The Man Who Fell To Earth

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On October 14, 2012, Felix Baumgartner broke several skydiving records by jumping from space to earth as part of Red Bull’s Stratos Project.  Baumgartner landed in eastern New Mexico after jumping from a then world record (later it was broken by Alan Eustace in 2014), 38,969.3 meters (127,852 feet) and falling a record distance of 36,402.6 meters.  Baumgartner also set the record for fastest speed of free fall at 1,357.64 km/hr (843.6 mph), making him the first human to break the sound barrier outside a vehicle.  Baumgartner was in free fall for 4 minutes and 19 seconds, 17 seconds short of mentor Joseph Kittinger’s 1960 jump.

See the full video below:

Felix Baumgartner was the first human to break the sound barrier outside of a vehicle.  The sonic boom is pictured.
Felix Baumgartner was the first human to break the sound barrier outside of a vehicle. The sonic boom is pictured.

Felix Baumgartner was the first human to break the sound barrier outside of a vehicle.  The sonic boom is shown by the cone-shaped condensation cloud in the picture to the right.

The purpose of the Red Bull Stratos mission is to transcend human limits. Supported by a team of experts Felix Baumgartner ascended to 128,100 feet in a stratospheric balloon and made a freefall jump rushing toward earth at supersonic speeds before parachuting to the ground. His successful feat on Oct. 14, 2012 holds the potential to provide valuable medical and scientific research data for future pioneers.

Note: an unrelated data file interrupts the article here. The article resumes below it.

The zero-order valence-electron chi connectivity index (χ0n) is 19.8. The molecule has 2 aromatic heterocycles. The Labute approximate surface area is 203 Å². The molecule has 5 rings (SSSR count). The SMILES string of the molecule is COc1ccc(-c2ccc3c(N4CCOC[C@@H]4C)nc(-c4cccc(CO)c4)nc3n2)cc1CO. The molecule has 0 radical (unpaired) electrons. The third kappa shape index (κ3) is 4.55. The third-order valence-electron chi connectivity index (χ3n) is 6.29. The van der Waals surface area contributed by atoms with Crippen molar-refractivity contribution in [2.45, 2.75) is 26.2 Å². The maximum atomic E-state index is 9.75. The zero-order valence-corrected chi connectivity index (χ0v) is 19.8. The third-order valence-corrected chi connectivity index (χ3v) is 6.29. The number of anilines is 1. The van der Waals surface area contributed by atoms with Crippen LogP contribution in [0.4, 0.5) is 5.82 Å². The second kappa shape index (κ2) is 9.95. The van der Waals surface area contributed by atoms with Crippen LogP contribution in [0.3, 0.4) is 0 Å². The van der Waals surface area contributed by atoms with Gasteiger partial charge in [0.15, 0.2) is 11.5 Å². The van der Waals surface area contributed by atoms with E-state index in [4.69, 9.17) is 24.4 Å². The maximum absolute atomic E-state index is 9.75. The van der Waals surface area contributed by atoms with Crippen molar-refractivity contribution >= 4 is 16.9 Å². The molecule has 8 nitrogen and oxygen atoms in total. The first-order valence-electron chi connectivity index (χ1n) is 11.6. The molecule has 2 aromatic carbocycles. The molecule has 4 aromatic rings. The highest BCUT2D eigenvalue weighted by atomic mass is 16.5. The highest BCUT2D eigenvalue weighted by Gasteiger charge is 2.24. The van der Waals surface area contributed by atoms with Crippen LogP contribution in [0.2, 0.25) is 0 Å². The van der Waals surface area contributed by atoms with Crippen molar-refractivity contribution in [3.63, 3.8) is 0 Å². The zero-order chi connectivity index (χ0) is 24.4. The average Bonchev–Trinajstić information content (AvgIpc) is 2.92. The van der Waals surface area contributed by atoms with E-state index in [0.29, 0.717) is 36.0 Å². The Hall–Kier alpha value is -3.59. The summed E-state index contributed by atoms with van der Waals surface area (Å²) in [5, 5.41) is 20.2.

The Red Bull Stratos team brings together the world’s leading minds in aerospace medicine, engineering, pressure suit development, capsule creation and balloon fabrication. Retired United States Air Force Colonel Joseph Kittinger, previously held the record jump from 102,800 ft in 1960. This was during a time when no one knew if a human could survive a jump from the edge of space. Joe was a Captain in the U.S. Air Force and had already taken a balloon to 97,000 feet in Project ManHigh and survived a drogue mishap during a jump from 76,400 feet in Excelsior I. The Excelsior III mission was his 33rd parachute jump.

Although researching extremes was part of the program’s goals, setting records wasn’t the mission’s purpose. Joe ascended in helium balloon launched from the back of a truck. He wore a pressurized suit on the way up in an open, unpressurized gondola. Scientific data captured from Joe’s jump was shared with U.S. research personnel for development of the space program. Today Felix and his specialized team want to take what was learned from Joe’s jumps more than 50 years ago, and combine that with data aquired during Felix’s supersonic freefall.